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Farm bill restores wheat marketing programs

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Matthew Weaver
The passage of the Farm Bill restores key USDA market development programs for U.S. wheat industry, said U.S. Wheat Associates vice president of communications Steve Mercer. The programs help overseas buyers understand the quality of wheat available from the United States and how to develop new products.

The passage of the farm bill this week restores key market development programs for the U.S. wheat industry, says the vice president of communications for U.S. Wheat Associates.

Steve Mercer said the bill includes funding for USDA Foreign Agricultural Service’s Market Access Program (MAP) and Foreign Market Development (FMD) program at levels equal to the previous bill, with $200 million for MAP and $34.5 million for FMD.

The majority of Pacific Northwest wheat goes overseas, Mercer said, and funding from the programs helps overseas buyers understand how to use wheat from the United States, the quality of wheat available, how to purchase it and how to develop new products.

U.S. Wheat qualifies for USDA market development program funds by preparing a Unified Export Strategy annually and demonstrating state wheat commission support.

For the 2012-2013 year, U.S. Wheat received roughly $6.4 million from MAP and $4.8 million from FMD.

FMD ended Sept. 30 and MAP ended Dec. 30. U.S. Wheat will receive funding for the programs approved last year, Mercer said.

While the programs were unavailable because of lack of a farm bill, USDA’s Foreign Agriculture Service worked to make funding unspent in previous years available to organizations like U.S. Wheat, Mercer said, but the organization was going to have to consider using credit or dipping into reserves to cover costs. It will likely take several weeks once the bill is signed to receive funding, he said.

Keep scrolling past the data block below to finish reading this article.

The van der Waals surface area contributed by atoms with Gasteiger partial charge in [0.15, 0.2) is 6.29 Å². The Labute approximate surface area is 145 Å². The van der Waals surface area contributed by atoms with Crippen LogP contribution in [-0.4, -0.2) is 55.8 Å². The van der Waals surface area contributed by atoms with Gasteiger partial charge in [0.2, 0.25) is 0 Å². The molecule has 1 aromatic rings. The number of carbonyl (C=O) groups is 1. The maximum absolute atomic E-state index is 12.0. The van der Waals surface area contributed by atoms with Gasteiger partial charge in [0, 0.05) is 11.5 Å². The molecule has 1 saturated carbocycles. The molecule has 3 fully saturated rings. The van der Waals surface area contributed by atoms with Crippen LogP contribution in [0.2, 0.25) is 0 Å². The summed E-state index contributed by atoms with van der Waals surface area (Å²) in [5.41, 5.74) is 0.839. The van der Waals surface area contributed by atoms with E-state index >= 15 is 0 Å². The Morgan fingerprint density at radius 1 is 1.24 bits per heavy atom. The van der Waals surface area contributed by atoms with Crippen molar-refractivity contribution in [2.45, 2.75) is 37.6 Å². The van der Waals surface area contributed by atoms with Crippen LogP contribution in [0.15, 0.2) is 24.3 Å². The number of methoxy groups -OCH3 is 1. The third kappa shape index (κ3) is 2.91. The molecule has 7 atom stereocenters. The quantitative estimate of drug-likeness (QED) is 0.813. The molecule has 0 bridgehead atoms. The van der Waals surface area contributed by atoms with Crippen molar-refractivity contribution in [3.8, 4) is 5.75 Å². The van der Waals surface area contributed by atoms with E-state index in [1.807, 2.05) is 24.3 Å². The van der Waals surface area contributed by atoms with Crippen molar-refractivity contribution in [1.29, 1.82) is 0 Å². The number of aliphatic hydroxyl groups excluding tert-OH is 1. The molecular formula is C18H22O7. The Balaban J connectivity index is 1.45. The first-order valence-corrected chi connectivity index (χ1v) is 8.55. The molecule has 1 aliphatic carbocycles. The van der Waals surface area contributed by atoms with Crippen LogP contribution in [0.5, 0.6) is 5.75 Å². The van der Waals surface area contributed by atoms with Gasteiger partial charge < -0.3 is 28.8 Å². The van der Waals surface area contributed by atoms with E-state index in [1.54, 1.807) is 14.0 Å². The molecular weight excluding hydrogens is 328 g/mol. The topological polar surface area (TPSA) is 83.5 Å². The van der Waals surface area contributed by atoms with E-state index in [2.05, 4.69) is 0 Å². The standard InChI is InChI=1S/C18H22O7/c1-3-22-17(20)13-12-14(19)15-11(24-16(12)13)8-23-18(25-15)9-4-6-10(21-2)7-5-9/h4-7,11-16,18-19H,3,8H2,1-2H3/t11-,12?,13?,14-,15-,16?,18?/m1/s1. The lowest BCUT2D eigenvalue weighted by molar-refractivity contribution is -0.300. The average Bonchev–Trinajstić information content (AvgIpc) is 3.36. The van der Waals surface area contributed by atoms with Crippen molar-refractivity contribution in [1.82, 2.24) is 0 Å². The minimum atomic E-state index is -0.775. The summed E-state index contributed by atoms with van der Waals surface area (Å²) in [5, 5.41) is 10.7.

State organizations provided additional funding to help cover costs in recent years, particularly commissions in the Pacific Northwest, he said.

The organization will submit in May for the next year of funding, to begin Oct. 1 for FMD and January 2015 for MAP.

Mercer said the total amount for FMD has remained the same for 20 years, and MAP for 10 years. The mandatory spending bills are subject to sequester. U.S. Wheat expects the amount to be cut by 8 percent, and Foreign Agriculture Services is taking administrative costs out of the budget as well, he said.

“A lot more commodity groups are applying for MAP funding,” Mercer said.

U.S. Wheat has done well when competing for the funds because of support from producers, he said. In 2012-2013, U.S. Wheat received roughly $5 million from producers. USDA committed $2.30 for every $1 from producer funds, according to U.S. Wheat.

U.S. Wheat’s total available budget from USDA in 2012-2013 was $11.7 million, which primarily goes to U.S. Wheat’s overseas offices for foreign market development, according to the organization. MAP funding is used for activities and FMD funding for office and staff overseas, Mercer said.

Total U.S. Wheat funding for the 2013 fiscal year was $16.5 million.

Online

www.uswheat.org



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